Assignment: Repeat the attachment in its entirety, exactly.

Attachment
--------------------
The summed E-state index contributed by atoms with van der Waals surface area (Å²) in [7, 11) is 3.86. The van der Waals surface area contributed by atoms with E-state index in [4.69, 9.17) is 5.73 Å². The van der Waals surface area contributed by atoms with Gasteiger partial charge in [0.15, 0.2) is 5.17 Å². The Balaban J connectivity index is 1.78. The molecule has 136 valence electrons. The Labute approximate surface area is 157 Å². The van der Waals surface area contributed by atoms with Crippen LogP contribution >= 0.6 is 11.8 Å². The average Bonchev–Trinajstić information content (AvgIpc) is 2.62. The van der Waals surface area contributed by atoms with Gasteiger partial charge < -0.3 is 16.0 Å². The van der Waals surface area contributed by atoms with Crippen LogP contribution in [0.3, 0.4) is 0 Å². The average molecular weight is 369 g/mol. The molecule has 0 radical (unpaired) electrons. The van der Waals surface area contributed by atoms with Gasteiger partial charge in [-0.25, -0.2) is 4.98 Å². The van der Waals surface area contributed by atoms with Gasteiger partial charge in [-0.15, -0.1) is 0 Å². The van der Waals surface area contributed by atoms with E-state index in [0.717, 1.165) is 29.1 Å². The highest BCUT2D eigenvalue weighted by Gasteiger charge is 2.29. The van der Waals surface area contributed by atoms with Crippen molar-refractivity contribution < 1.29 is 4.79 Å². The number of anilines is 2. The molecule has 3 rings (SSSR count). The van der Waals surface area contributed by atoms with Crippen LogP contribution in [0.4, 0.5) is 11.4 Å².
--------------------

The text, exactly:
The summed E-state index contributed by atoms with van der Waals surface area (Å²) in [7, 11) is 3.86. The van der Waals surface area contributed by atoms with E-state index in [4.69, 9.17) is 5.73 Å². The van der Waals surface area contributed by atoms with Gasteiger partial charge in [0.15, 0.2) is 5.17 Å². The Balaban J connectivity index is 1.78. The molecule has 136 valence electrons. The Labute approximate surface area is 157 Å². The van der Waals surface area contributed by atoms with Crippen LogP contribution >= 0.6 is 11.8 Å². The average Bonchev–Trinajstić information content (AvgIpc) is 2.62. The van der Waals surface area contributed by atoms with Gasteiger partial charge < -0.3 is 16.0 Å². The van der Waals surface area contributed by atoms with Crippen LogP contribution in [0.3, 0.4) is 0 Å². The average molecular weight is 369 g/mol. The molecule has 0 radical (unpaired) electrons. The van der Waals surface area contributed by atoms with Gasteiger partial charge in [-0.25, -0.2) is 4.98 Å². The van der Waals surface area contributed by atoms with Gasteiger partial charge in [-0.15, -0.1) is 0 Å². The van der Waals surface area contributed by atoms with E-state index in [0.717, 1.165) is 29.1 Å². The highest BCUT2D eigenvalue weighted by Gasteiger charge is 2.29. The van der Waals surface area contributed by atoms with Crippen molar-refractivity contribution < 1.29 is 4.79 Å². The number of anilines is 2. The molecule has 3 rings (SSSR count). The van der Waals surface area contributed by atoms with Crippen LogP contribution in [0.4, 0.5) is 11.4 Å².